A new research study is looking for volunteers from across the UK who are caring, or have cared, for someone with advanced cancer who is on parenteral nutrition.

The INPUT study – Information Needs around Parenteral nUTrition in Cancer – is looking at how informed decisions are made to start or stop parenteral nutrition in people with advanced cancer.

Parenteral nutrition (PN) is a type of nutritional liquid given directly into a vein, and usually given when a patient does not have a functioning digestive system. This type of nutrition is managed by a team of healthcare professionals and requires regular monitoring, such as blood tests, to allow the team to provide the right balance of nutrients to the individual patient.

The decision to start or stop PN is an important one. The benefits, risks and consequences should be fully explained to the patient and carer, to make sure they can make an informed decision.

Currently, it is not clear if patients and carers get all the information they need, and often the decision is made by a doctor and other healthcare professionals. However, patients have a right to make decisions about their care, and to involve their carer in decision-making.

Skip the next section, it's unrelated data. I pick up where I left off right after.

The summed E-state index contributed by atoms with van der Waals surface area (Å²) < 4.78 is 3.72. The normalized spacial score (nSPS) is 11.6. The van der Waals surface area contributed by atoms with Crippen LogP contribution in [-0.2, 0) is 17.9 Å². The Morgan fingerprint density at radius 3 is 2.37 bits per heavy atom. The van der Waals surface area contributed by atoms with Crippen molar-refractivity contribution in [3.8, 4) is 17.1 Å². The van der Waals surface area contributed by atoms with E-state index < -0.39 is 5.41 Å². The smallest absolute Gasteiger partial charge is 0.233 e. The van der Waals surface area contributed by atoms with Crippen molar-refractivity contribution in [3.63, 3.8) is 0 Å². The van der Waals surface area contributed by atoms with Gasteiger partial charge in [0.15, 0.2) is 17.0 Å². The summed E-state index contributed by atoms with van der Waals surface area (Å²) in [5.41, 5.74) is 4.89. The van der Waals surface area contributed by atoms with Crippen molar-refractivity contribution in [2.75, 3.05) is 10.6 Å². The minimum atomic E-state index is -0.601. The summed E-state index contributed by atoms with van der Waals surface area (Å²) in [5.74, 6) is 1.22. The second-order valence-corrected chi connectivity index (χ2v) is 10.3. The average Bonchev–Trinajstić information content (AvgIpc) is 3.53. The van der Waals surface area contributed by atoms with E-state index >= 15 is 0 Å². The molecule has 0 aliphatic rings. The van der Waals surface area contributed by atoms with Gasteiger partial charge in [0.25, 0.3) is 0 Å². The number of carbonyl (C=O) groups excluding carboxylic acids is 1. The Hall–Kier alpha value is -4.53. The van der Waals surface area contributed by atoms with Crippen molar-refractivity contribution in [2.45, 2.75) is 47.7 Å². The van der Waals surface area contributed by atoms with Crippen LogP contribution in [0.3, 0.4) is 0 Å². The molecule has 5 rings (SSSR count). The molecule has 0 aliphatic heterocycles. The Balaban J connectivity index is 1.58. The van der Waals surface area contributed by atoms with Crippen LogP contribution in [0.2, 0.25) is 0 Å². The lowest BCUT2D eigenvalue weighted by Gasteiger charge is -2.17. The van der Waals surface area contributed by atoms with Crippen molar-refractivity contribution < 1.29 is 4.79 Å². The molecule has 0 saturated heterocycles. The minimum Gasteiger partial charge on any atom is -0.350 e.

The aim of this study is to find out what information carers feel they need to be able to make a decision to start, and a later date stop, parenteral nutrition, with a diagnosis of advanced (incurable) cancer.

Jennifer McCracken, lead researcher at The Royal Marsden, said: ‘We are looking to interview carers who have experience of making this decision, to find out what information was important to them. Our aim is to use the results from this research to improve the experience that patients and carers have in the future’.

To take part carers must either:

  • Be caring for a person with advanced cancer who is considering starting parenteral nutrition
  • Be caring for a person with advanced cancer who is receiving parenteral nutrition
  • Have cared for a person with advanced cancer who received parenteral nutrition within the last 12 months.

Volunteers will need to participate in a telephone or online interview, lasting between 30-60 minutes.

A video about the study is available here. 

For more information please contact Lead Researcher, Jennifer McCracken: Jennifer.McCracken1@nhs.net